It looks like something out of a Bugs Bunny cartoon, if you remember such things: a black-handled plastic gun with an orange barrel, and when you pull the trigger, the barrel splits open and a flag unfolds that reads “BANG”.
It calls itself the “Clown ‘BANG’ Flag Gun,” promises “High Caliber Humour,” is made in China and then distributed by a company based in Melville, N.Y., no doubt a bit of fun until the moving pieces break two days after you buy it.
It’s made for the three-year-old-and-up set, who most likely can’t read the extensive warnings on the back of the package. Warnings like the one that says, “This product may be mistaken for an actual firearm by law enforcement officers and others.” Another points out altering it to look more like a gun, “is dangerous and may be a crime” and that using it to commit a crime is “punishable with criminal penalties.”
Maybe it’s just the boilerplate U.S. warning that all things that could look like guns have to carry: it sure looks odd on something so completely toy-like.
But there’s a lot that’s odd south of the border.
Here’s a statement that generated a healthy amount of response after six people, including the gunman, died in a mass shooting in Bakersfield, Calif., on Sept. 12. The gunman shot and killed a supervisor at a trucking firm, the gunman’s workplace. His ex-wife. Another employee at the trucking firm. A man who had loaned him money, and that man’s daughter.
The gunman shot and killed himself as police closed in.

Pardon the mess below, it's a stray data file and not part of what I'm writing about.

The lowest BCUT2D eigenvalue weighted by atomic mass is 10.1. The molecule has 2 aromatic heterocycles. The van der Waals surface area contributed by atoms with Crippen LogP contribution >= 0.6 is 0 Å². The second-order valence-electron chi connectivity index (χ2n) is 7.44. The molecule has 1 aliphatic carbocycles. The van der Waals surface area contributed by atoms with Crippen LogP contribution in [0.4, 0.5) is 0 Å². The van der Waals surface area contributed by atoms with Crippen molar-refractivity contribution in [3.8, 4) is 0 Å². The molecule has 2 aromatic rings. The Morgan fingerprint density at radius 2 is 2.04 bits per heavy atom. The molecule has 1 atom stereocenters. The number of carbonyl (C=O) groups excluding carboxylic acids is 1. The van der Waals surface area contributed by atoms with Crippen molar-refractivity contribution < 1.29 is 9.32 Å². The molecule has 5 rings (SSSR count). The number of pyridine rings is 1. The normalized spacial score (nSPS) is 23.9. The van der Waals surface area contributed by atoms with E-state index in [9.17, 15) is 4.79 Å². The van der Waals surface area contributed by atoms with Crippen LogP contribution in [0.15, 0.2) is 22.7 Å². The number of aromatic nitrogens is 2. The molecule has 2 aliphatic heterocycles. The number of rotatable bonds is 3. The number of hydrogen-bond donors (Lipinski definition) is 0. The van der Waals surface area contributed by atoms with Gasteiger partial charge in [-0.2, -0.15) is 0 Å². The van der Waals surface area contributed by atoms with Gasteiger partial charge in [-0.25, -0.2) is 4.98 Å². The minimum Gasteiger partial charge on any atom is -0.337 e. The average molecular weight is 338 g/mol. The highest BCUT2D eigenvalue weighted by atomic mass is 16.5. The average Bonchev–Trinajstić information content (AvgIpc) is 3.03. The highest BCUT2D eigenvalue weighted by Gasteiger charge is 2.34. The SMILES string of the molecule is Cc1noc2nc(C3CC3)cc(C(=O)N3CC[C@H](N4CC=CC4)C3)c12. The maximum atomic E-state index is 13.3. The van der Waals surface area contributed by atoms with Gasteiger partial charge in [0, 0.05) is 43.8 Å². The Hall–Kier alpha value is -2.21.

“Six people lost their lives in a very short amount of time,” Sheriff Donny Youngblood of Kern County told the media. “This is the new normal.”
Sadly, Youngblood is right — it is the new normal, with the U.S. having experienced 256 mass shootings already this year, according to the Gun Violence Archive — and no one seems to be interested in doing anything about it.
The Bakersfield mass shooting was a combination of guns and domestic violence.
Here’s something gleaned from the shooter’s self-filed divorce documents: “We are getting divorced because my wife cheated on me. I would like for the judge to grant me a subpoena for me to see the text messages to whom my wife texted to. These are the following numbers...” Two of the phone numbers were for people who the gunman shot and killed.
And numbers are rising: in 2014, the Gun Violence Archive counted 12,578 gun deaths in the U.S. In 2015, it was 13,534. In 2016, 15,107 and in 2017, 15,637.
The idea that pointing even the most obvious of children’s toys at a police officer could have tragic results is horrifying (483 children aged 11 or younger have been injured or killed in gun violence in the U.S. already this year).
The idea that mass murders are in any way normal is also horrifying.
There should be no normal in that at all.
People get angry: armed people, obviously, get angry and deadly. Police officers, regularly answering calls where weapons are involved and on edge because of that, might conceivably shoot you just as the “BANG” flag appears at the end of your toy gun. Think about that.
Normalizing any of this is not the answer.
Fixing it is — and the lesson for us up north is how important it is to keep big, secret money from having any pull in our politics. The American gun lobby, still strident amongst the firearm shambles south of the border, is an example of how dangerous that can be.
“High Caliber Humour,” it isn’t. Not in any way.
Russell Wangersky’s column appears in 36 SaltWire newspapers and websites in Atlantic Canada. He can be reached at firstname.lastname@example.org — Twitter: @wangersky.